These days there is a lot of interest in biomass as a substitute for fossil fuels, the idea being to get off the 500-million-year savings account and into the checking account that comes from sunshine in order to stop screwing with the atmosphere. This likely won’t work if the biomass is grown in lieu of either food or forested ecosystems. It has to come from carbon wastes. Fortunately there is no shortage. It also won’t work if the biomass is just burned, sending long-lived greenhouse gases skyward. The only way it can work is if the biomass is converted to stable biochar, with energy and potentially food as (profitable) byproducts.
Put biochar in the ground, and regardless who the next farmer is, or what the weather decides to do, the biochar carbon will stay in the ground. That is possibly our strongest asset in relation to other options that are only as good as the management that maintains them. Forests can be bulldozed, soils can be ripped up and oxidized, biochar is stable in soil.
— Josiah Hunt
|from The Biochar Solution (2010)|
Some biomass energy equipment also produces pyrolysis oil, also known as wood vinegar, biocrude or bio-oil, that can be burned in boilers, furnaces or turbines, or transformed into useful chemicals, plastics and adhesives.
This kind of storage is particularly good for products that require many charge/discharge cycles for relatively short-term power needs — consumer electronics, braking systems, and data storage, for instance. Graphene and activated carbon are already used in capacitors but biochar is coming in at a lower price point. This is helpful for biomass energy producers and indirectly for farmers and foresters.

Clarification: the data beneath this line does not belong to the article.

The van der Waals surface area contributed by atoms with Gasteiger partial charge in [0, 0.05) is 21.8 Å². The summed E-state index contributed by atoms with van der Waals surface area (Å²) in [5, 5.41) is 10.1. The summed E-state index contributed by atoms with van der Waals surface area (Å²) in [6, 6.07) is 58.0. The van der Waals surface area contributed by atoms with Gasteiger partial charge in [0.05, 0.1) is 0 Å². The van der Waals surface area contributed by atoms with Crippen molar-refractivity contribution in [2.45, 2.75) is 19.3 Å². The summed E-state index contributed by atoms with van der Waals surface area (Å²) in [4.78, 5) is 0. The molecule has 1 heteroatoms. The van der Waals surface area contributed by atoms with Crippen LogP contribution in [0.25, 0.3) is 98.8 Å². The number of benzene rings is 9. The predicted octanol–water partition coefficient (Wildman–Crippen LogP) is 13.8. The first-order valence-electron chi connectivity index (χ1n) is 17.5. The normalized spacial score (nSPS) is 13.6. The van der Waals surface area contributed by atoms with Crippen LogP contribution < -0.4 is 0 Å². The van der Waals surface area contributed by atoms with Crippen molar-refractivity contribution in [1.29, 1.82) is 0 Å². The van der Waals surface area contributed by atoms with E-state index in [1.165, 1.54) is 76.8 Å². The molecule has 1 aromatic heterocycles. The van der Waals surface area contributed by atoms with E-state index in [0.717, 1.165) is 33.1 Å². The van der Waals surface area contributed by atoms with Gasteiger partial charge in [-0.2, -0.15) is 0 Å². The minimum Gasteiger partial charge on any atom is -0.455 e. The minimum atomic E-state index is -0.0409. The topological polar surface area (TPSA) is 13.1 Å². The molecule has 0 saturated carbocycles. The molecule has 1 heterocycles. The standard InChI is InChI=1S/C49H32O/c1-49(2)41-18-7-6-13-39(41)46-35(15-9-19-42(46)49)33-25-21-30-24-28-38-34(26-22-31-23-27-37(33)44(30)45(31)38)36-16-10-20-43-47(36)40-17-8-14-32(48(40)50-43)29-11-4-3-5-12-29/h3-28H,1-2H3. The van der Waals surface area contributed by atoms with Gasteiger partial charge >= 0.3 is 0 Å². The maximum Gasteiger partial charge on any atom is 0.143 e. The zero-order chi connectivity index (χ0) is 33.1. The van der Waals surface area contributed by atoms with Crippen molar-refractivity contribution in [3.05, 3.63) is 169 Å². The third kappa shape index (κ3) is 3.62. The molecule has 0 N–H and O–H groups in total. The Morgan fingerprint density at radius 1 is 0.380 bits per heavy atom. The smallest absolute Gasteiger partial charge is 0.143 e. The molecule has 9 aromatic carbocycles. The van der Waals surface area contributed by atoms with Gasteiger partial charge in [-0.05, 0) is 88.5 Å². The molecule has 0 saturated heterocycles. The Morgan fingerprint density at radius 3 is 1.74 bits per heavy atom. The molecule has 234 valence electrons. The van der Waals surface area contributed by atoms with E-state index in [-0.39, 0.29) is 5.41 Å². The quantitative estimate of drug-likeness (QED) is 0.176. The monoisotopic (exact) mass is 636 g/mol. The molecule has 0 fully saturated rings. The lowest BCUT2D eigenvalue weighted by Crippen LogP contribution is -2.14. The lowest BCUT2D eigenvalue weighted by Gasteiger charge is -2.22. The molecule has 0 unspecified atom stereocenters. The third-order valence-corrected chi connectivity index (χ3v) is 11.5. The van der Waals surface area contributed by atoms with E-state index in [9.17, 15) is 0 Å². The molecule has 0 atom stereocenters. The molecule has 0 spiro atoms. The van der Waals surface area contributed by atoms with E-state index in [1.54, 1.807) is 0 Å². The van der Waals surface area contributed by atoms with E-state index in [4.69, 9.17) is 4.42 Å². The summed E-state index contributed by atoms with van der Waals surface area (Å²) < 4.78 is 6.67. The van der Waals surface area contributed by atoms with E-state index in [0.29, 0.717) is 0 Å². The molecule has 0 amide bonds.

Biochar can be used as an environmentally-sustainable electron donor, acceptor, or mediator. It can enhance the reduction of oxidized contaminants and participate in elemental cycling in terrestrial, groundwater, or waste water ecosystems. We illustrated that it is possible to tailor the redox characteristics of the biochar by selecting specific feedstocks, pyrolysis temperatures, and post-treatments. Further understanding of the factors impacting these redox properties will allow production of biochars for specific redox applications.